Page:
Foreword Reviews

The Squad Room

A diverse group of cops handle a murder, as well as squad politics, in this engrossing mystery.

Based on the experiences of police chiefs John Cutter and Robert Nivakoff, The Squad Room is an intriguing murder mystery with a bit of romance.

Cutter and Nivakoff create a realistic and believable squad of detectives, led by Capt. William Morrison. This book is not for the squeamish. The squad investigates the deaths of several upscale women murdered in a brutal manner, and the scenes are described in graphic detail. Morrison, flawed but likable, is depicted as a “good guy” among a department of officers and detectives who mostly respect him. Rogue cops and an inept and unscrupulous chief complicate matters. Political maneuvers among departments, police corruption, and the bending, sometimes breaking, of rules are explored.

Events reinforce the difficulties and dangers that law enforcement officers face daily. Decision making that takes place on the job, at all levels, is depicted as challenging and subjective. Some decisions are portrayed as heroic, while others are shown to be blatantly unethical and illegal. At times, the bending of rules is condoned as a means to an end.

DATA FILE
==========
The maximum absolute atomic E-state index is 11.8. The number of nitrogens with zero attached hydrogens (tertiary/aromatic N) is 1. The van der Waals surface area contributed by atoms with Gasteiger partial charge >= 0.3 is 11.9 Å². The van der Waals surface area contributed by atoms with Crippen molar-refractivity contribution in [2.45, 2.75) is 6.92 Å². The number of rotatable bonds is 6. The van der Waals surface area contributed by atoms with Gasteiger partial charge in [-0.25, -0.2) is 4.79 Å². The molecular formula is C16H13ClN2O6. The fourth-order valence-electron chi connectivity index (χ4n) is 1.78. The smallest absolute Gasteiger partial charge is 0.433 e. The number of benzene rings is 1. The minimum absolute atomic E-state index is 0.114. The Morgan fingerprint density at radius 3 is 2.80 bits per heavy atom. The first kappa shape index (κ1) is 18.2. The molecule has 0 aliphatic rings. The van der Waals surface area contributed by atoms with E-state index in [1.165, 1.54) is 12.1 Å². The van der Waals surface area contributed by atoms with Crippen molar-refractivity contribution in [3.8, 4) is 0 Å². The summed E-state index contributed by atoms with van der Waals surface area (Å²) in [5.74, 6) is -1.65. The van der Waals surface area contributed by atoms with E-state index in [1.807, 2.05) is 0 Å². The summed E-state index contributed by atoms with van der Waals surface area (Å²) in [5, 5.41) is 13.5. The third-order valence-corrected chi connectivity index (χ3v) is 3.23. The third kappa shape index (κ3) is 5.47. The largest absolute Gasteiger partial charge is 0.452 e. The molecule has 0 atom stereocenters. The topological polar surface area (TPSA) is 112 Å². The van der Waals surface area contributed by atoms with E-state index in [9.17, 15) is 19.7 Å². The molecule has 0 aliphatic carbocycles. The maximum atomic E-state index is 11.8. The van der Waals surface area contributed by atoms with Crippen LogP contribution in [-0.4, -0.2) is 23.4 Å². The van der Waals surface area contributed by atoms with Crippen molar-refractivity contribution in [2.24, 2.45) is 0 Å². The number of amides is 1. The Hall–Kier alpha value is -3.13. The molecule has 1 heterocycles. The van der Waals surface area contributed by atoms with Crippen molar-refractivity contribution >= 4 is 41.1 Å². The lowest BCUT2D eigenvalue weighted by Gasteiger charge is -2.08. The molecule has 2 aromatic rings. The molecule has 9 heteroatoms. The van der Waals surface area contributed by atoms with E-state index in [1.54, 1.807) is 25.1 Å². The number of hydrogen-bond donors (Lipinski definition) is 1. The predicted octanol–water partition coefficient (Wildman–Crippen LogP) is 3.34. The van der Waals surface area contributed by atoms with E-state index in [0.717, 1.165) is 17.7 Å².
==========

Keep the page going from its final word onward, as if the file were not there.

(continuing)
Several long passages of monologue recount past events. Scenes that include more back-and-forth dialogue, and those depicting action, are more engaging.

Morris faces his own challenges, as his personal life is in disarray: he’s distraught over the death of his son in the line of duty, he struggles with alcoholism, and he has no emotional connection with his wife. When he meets a woman in a bar, he quickly starts an affair that is invigorating for him, though not integral to the story or the character.

Dispelling the myth of the “blue wall,” this mystery shows how officers self-police, to an extent, to expose corruption. The officers are loyal to each other, but not blindly. Further, diversity among the department—in race, ethnicity, gender, sexual orientation, and personality—is highlighted, and a progressive message is established, particularly with the captain’s acceptance of a newly transferred female detective to the squad.

Throughout, there is an emphasis on how only a cop can understand another cop, but this compelling murder mystery offers everyone a small glimpse into life in law enforcement.

Reviewed by Maria Siano

Disclosure: This article is not an endorsement, but a review. The author of this book provided free copies of the book to have their book reviewed by a professional reviewer. No fee was paid by the author for this review. Foreword Reviews only recommends books that we love. Foreword Magazine, Inc. is disclosing this in accordance with the Federal Trade Commission’s 16 CFR, Part 255.

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